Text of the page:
Reno News & Review, 25 Aug 2016 - The Las Vegas Review-Journal recently editorialized, "And no matter how much pot enthusiasts argue otherwise, marijuana is both addictive-one in 10 people who try pot will become hooked on it-and a gateway to more deadly drugs that kill more than 45,000 Americans a year." We dealt with the gateway theory in our July 21 edition, noting that marijuana functions as a barrier to more deadly drugs. We turn now to addiction. The RJ does not cite any evidence for addiction-nor does it emphasize that only one in 10 people-fewer, actually-are addicted to marijuana, nor does it mention that it is a mild addiction, akin to coffee. Nor does it explain why a major public policy choice should be keyed to a tiny slice of the population. Perhaps "And no matter how much pot enthusiasts argue otherwise" means that the newspaper believes that whoever repeats its viewpoint loudest and longest wins and avoids the necessity of supplying evidence. Here, however, we believe in science.
Portland Mercury, 25 Aug 2016 - No Rescheduling Cannabis, But Plenty of Other Activity WHAT'S WITH all the federal weed law action? My head is spinning! MINE, TOO. Last week, the Drug Enforcement Administration (DEA) announced it would not change its dismal tune on cannabis, and that weed would remain a Schedule I drug under the Controlled Substances Act (CSA). Then, the Obama administration announced it would ease barriers on marijuana research, despite the Schedule I restriction. Then, a bunch of federal attorneys general got pwned in the Ninth Circuit Court of Appeals regarding their prosecution of medical marijuana businesses, which is a pretty big deal.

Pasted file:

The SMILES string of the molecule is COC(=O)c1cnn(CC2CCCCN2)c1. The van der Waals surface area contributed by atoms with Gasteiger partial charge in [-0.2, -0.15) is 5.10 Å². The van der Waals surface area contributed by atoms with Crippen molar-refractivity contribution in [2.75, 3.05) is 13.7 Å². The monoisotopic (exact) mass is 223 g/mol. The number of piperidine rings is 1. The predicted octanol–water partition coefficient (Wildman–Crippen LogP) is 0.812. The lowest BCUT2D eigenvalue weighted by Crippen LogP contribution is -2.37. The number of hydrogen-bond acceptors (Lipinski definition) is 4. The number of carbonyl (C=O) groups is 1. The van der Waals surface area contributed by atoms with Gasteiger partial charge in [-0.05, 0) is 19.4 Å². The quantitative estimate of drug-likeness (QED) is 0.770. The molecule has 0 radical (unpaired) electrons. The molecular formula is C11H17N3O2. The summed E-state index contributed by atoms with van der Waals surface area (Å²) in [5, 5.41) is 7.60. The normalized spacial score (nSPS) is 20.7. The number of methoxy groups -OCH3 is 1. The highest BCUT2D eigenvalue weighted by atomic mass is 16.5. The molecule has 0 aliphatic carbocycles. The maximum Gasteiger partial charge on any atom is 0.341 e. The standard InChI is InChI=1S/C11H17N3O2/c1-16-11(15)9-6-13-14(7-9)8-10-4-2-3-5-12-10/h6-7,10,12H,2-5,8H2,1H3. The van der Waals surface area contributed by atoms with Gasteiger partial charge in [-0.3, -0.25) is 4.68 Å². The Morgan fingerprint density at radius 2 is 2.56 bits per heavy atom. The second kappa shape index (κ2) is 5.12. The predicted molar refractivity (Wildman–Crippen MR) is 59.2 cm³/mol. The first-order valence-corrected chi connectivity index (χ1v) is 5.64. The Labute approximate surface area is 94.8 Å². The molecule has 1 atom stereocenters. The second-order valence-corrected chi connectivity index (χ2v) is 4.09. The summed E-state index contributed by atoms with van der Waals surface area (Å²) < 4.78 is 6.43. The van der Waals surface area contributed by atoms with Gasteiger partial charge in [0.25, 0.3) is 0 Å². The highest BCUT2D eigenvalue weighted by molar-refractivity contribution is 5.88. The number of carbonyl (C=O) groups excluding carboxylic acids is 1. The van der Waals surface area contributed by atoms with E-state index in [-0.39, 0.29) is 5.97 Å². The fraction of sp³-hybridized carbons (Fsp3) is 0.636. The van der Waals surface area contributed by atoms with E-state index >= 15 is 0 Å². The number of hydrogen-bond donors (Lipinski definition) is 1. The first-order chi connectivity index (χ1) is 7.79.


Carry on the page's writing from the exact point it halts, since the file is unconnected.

Maple Ridge News, 24 Aug 2016 - New Measures to Fight Plague of Overdoses in Region Two people die of a drug overdose every day in B.C., and almost three every month in Maple Ridge. With drug overdose deaths at emergency levels, the Fraser Health Authority will be considering supervised consumption services in Lower Mainland cities, among many measures.
Philippine Star, 24 Aug 2016 - But "meth," or methamphetamine hydrochloride, short for shabu, is something else, the President pointed out. Shabu addicts were initially described as the "living dead" by President Rodrigo Duterte when he made an impassioned speech last week in defense of his administration's deadly literally campaign against illegal drugs.
Rome News-Tribune, 23 Aug 2016 - The DEA announces it will keep marijuana on the list of most dangerous drugs. In the eyes of the U.S. Drug Enforcement Administration, marijuana is still considered dangerous enough to remain among the likes of heroin, LSD, and ecstasy as a Schedule I drug.